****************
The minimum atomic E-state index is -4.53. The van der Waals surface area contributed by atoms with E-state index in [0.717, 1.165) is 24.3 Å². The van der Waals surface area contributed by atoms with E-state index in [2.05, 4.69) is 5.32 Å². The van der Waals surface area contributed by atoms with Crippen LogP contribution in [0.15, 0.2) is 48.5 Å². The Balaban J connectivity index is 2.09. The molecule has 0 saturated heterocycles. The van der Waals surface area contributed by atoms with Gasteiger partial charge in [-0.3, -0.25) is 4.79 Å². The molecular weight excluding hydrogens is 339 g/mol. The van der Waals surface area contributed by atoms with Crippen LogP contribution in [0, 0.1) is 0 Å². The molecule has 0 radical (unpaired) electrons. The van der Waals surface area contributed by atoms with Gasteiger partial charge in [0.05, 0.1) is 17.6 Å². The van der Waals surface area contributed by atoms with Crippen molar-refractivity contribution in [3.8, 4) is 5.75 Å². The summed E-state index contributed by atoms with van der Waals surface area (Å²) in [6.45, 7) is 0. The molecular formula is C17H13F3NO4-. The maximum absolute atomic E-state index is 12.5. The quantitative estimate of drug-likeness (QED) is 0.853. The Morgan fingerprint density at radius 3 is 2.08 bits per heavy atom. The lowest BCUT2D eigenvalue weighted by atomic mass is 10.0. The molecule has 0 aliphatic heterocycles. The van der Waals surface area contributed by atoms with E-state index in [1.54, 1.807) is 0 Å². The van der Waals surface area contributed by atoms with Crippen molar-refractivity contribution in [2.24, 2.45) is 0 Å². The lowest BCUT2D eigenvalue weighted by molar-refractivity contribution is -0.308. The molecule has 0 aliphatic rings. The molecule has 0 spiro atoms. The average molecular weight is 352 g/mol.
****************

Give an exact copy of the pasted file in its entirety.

The minimum atomic E-state index is -4.53. The van der Waals surface area contributed by atoms with E-state index in [0.717, 1.165) is 24.3 Å². The van der Waals surface area contributed by atoms with E-state index in [2.05, 4.69) is 5.32 Å². The van der Waals surface area contributed by atoms with Crippen LogP contribution in [0.15, 0.2) is 48.5 Å². The Balaban J connectivity index is 2.09. The molecule has 0 saturated heterocycles. The van der Waals surface area contributed by atoms with Gasteiger partial charge in [-0.3, -0.25) is 4.79 Å². The molecular weight excluding hydrogens is 339 g/mol. The van der Waals surface area contributed by atoms with Crippen LogP contribution in [0, 0.1) is 0 Å². The molecule has 0 radical (unpaired) electrons. The van der Waals surface area contributed by atoms with Gasteiger partial charge in [0.05, 0.1) is 17.6 Å². The van der Waals surface area contributed by atoms with Crippen molar-refractivity contribution in [3.8, 4) is 5.75 Å². The summed E-state index contributed by atoms with van der Waals surface area (Å²) in [6.45, 7) is 0. The molecular formula is C17H13F3NO4-. The maximum absolute atomic E-state index is 12.5. The quantitative estimate of drug-likeness (QED) is 0.853. The Morgan fingerprint density at radius 3 is 2.08 bits per heavy atom. The lowest BCUT2D eigenvalue weighted by atomic mass is 10.0. The molecule has 0 aliphatic heterocycles. The van der Waals surface area contributed by atoms with E-state index in [1.54, 1.807) is 0 Å². The van der Waals surface area contributed by atoms with Crippen molar-refractivity contribution in [2.24, 2.45) is 0 Å². The lowest BCUT2D eigenvalue weighted by molar-refractivity contribution is -0.308. The molecule has 0 aliphatic rings. The molecule has 0 spiro atoms. The average molecular weight is 352 g/mol.